Sunday, October 14, 2007

Marriage and Family

This week’s U.S. News and World Report (October 15, 2007 issue) editorial column talks about how children in two-parent households have a better life than those in single-parent households, how the husband-wife traditional family is the best to raise kids who turn out to be healthy, responsible citizens.
Well, common sense suggests that if both parents are educated and if there is a constant source of income in the household, be it from one or both parents, the children are likely to receive a good education, healthcare and other benefits. This is definitely a good thing.
What about children in bad marriages or of divorced parents? The author in the said column even goes further as to say that Social Security and benefits programs should encourage marriage and not single parenthood.
But, can personal behavior really be incentivized? Maybe, in some cases, yes. For example, the Indian government did encourage smaller families to control the population, by massive public broadcasting programs and other means. But, in a democratic setup, people have to essentially believe in the principle behind the measure, to be a participant in implementing it.
The people who believe that marriage should not be a precondition for sex are going to go ahead and do it, anyway. Carelessness about contraception or the failure thereof is going to result in at least a few babies out of wedlock. Even among those who wait to get married and have babies, there is no guarantee that the couple is not going to split or that both parents will be alive till the child turns 18.
This brings us to the term – “family”. In today’s times, the family, at least in America and even in urban India, is mostly the parent/s and the kids living together. In the old days, in India, many people lived with their parents well after marriage. In fact, one sometimes had all the brothers living together under one really large roof with their wives and kids. Even today, there are quite a few such units that we call “joint families”.
In the modern or nuclear family, single parenthood is a costly thing. The single parent is the sole provider/caregiver/mentor for the children and this can be a particularly overwhelming task. In a structure where the spouses are not the sole providers/caregivers, the children are also looked after by other elders such as grandparents, aunts, uncles, etc. It is like having free daycare cum family atmosphere. I sometimes wonder, if Americans also lived in such structures, rather than moving out of their parents’ nest after 18, would the single-parent statistics be very different? Another factor working against single-parent families is the low-income individuals who undergo out-of-wedlock pregnancies and do not have much of an education or high income to support their kids with. Added to that, if these parents are already in the grip of drug/alcohol addiction, then the children would really have a rough childhood.
But, what about the educated, well-paid professionals who don’t find the “right person” to commit a lifetime to, but find that their biological clocks are going away, tick-tock, tick-tock? Will they not also just have a baby so that they don’t miss out on motherhood? I am saying “motherhood” because it is usually women who have a shorter fertile period to have babies and also motherhood is, well, physically far more demanding than fatherhood (not the raising of kids part, just the bearing them part, before all you men jump at me).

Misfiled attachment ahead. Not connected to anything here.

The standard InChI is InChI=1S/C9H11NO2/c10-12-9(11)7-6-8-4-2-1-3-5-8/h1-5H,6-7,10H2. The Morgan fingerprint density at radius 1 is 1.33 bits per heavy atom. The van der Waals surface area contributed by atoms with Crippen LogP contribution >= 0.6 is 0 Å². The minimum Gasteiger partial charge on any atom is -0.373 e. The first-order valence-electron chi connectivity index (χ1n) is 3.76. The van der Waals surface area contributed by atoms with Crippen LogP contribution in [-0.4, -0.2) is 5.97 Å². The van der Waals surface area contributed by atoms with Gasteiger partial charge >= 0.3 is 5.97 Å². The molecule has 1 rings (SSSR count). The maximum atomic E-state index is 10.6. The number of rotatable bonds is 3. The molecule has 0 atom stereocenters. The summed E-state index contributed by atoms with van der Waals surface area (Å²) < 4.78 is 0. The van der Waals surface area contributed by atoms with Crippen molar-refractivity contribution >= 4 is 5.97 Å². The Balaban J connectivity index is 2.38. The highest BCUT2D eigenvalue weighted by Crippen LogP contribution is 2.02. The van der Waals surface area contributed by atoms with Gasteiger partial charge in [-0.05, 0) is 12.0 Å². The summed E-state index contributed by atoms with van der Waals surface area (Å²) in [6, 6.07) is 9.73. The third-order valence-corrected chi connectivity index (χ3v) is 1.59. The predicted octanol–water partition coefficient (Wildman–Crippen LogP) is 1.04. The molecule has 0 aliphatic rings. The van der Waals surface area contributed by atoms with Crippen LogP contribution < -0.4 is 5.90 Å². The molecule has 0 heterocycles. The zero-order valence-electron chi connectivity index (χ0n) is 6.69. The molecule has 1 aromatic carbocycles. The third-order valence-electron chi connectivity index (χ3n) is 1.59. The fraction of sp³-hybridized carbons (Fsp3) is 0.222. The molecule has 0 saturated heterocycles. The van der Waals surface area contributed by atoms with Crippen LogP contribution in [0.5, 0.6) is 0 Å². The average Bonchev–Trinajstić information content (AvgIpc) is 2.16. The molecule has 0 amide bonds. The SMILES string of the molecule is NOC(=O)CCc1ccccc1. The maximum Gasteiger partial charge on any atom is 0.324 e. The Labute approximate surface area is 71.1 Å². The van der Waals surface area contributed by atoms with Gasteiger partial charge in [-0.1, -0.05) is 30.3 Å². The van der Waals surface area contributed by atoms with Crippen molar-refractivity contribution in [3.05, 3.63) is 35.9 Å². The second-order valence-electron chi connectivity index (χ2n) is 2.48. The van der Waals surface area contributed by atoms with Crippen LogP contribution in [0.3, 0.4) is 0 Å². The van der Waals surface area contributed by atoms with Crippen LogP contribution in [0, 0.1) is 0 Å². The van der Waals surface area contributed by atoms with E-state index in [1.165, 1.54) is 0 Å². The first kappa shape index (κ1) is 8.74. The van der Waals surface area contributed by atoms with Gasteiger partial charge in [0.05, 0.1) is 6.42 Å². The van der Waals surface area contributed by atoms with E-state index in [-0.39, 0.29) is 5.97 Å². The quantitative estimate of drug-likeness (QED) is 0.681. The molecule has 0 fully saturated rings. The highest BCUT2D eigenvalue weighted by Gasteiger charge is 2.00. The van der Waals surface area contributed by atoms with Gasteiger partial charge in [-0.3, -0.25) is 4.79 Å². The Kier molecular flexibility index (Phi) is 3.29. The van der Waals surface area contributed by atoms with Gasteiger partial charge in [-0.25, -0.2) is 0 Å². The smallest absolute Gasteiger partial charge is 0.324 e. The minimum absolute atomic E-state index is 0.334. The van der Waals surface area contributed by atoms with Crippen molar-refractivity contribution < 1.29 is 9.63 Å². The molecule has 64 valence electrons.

Affluent actresses such as Angelina Jolie and Sushmita Sen adopted children out of wedlock and they are greatly admired for it. Many Hollywood celebrities bear children before getting married and the father is also pretty well-known.
In my opinion, marriage was originally meant as a structure for companionship, support in old age as well as emotional, physical and financial support throughout, as well as a unit to raise children. Today, we expect romance, great sex and the world out of it besides the above-mentioned factors. We expect to commit to one person all our lives and have emotional, physical, social and financial fulfillment till death do us part. Whether this is possible for all marriages on earth is a question that yours truly cannot answer as it is too profound, too complex for any individual alone. No wonder, commitment-phobia seems to be more common.
But, was marriage always the one man-one woman sole family unit? History points out quite the contrary. While the single husband-single wife union seemed to be pretty common, polygamy and polyandry were quite rampant, too, at least among the royals and other elite people. Did the children of such structures end up as lesser human beings? We don’t know. In the Ramayana, that epitome of family values, Rama was the eldest son, his father had three wives and the step-brothers got along so fabulously that today’s blood siblings would be ashamed of their own petty rivalries. Now, don’t for a moment, think that I am endorsing polygamy/polyandry.
All I am saying is, both marriage and family, as social institutions, have changed with time, across cultures around the world.
I somehow don’t buy the argument that marriage-first-kids-later, is going to solve all the socioeconomic problems of the world. What any child needs is love, acceptance and responsible caregivers who are genuinely concerned about his/her wellbeing and who are there for him/her not only till he/she is ready to fly, but also later. A loving father and mother united in a socially-sanctioned institution is a great gift to a child. But to say that the others who make a genuine effort to raise children right in a responsible way, who have made choices that society does not approve of, are somehow doing a lesser job, makes me feel a tad little uncomfortable.

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